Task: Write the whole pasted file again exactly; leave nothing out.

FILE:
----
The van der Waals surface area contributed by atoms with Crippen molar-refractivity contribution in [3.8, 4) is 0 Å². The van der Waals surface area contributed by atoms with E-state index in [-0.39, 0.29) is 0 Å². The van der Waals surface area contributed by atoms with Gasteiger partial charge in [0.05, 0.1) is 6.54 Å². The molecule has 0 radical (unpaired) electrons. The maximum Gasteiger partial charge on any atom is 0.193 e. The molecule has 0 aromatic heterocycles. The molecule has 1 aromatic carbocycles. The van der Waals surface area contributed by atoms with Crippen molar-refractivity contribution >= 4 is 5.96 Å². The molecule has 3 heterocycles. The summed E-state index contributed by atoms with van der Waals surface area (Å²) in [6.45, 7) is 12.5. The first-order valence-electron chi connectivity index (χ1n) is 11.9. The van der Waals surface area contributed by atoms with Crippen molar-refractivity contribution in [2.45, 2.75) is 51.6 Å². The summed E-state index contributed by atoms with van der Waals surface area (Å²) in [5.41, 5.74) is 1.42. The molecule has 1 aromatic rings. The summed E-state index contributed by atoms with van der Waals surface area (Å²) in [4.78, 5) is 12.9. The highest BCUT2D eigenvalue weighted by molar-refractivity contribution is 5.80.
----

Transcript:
The van der Waals surface area contributed by atoms with Crippen molar-refractivity contribution in [3.8, 4) is 0 Å². The van der Waals surface area contributed by atoms with E-state index in [-0.39, 0.29) is 0 Å². The van der Waals surface area contributed by atoms with Gasteiger partial charge in [0.05, 0.1) is 6.54 Å². The molecule has 0 radical (unpaired) electrons. The maximum Gasteiger partial charge on any atom is 0.193 e. The molecule has 0 aromatic heterocycles. The molecule has 1 aromatic carbocycles. The van der Waals surface area contributed by atoms with Crippen molar-refractivity contribution >= 4 is 5.96 Å². The molecule has 3 heterocycles. The summed E-state index contributed by atoms with van der Waals surface area (Å²) in [6.45, 7) is 12.5. The first-order valence-electron chi connectivity index (χ1n) is 11.9. The van der Waals surface area contributed by atoms with Crippen molar-refractivity contribution in [2.45, 2.75) is 51.6 Å². The summed E-state index contributed by atoms with van der Waals surface area (Å²) in [5.41, 5.74) is 1.42. The molecule has 1 aromatic rings. The summed E-state index contributed by atoms with van der Waals surface area (Å²) in [4.78, 5) is 12.9. The highest BCUT2D eigenvalue weighted by molar-refractivity contribution is 5.80.